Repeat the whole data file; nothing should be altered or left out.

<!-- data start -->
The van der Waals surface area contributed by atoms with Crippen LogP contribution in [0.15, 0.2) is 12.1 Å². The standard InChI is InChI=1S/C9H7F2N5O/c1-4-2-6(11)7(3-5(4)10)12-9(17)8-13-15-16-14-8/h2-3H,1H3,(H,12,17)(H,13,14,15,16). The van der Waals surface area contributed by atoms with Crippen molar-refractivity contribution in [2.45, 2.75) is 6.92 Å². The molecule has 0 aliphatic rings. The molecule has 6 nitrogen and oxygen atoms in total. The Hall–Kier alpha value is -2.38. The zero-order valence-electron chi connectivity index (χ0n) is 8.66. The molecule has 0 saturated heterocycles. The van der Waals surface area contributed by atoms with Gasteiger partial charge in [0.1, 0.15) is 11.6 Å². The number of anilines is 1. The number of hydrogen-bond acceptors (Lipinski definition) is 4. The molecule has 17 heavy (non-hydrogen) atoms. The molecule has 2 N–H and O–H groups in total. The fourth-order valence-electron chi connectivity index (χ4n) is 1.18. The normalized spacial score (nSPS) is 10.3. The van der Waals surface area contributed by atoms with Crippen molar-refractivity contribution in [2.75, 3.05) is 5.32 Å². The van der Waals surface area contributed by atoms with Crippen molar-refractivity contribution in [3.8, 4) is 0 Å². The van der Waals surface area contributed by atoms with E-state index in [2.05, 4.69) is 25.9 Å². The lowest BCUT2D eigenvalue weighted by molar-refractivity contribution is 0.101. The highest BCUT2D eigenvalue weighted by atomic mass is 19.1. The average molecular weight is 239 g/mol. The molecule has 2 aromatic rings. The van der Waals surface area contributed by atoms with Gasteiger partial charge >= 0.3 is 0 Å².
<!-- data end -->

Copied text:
The van der Waals surface area contributed by atoms with Crippen LogP contribution in [0.15, 0.2) is 12.1 Å². The standard InChI is InChI=1S/C9H7F2N5O/c1-4-2-6(11)7(3-5(4)10)12-9(17)8-13-15-16-14-8/h2-3H,1H3,(H,12,17)(H,13,14,15,16). The van der Waals surface area contributed by atoms with Crippen molar-refractivity contribution in [2.45, 2.75) is 6.92 Å². The molecule has 0 aliphatic rings. The molecule has 6 nitrogen and oxygen atoms in total. The Hall–Kier alpha value is -2.38. The zero-order valence-electron chi connectivity index (χ0n) is 8.66. The molecule has 0 saturated heterocycles. The van der Waals surface area contributed by atoms with Gasteiger partial charge in [0.1, 0.15) is 11.6 Å². The number of anilines is 1. The number of hydrogen-bond acceptors (Lipinski definition) is 4. The molecule has 17 heavy (non-hydrogen) atoms. The molecule has 2 N–H and O–H groups in total. The fourth-order valence-electron chi connectivity index (χ4n) is 1.18. The normalized spacial score (nSPS) is 10.3. The van der Waals surface area contributed by atoms with Crippen molar-refractivity contribution in [2.75, 3.05) is 5.32 Å². The van der Waals surface area contributed by atoms with Crippen molar-refractivity contribution in [3.8, 4) is 0 Å². The van der Waals surface area contributed by atoms with E-state index in [2.05, 4.69) is 25.9 Å². The lowest BCUT2D eigenvalue weighted by molar-refractivity contribution is 0.101. The highest BCUT2D eigenvalue weighted by atomic mass is 19.1. The average molecular weight is 239 g/mol. The molecule has 2 aromatic rings. The van der Waals surface area contributed by atoms with Gasteiger partial charge >= 0.3 is 0 Å².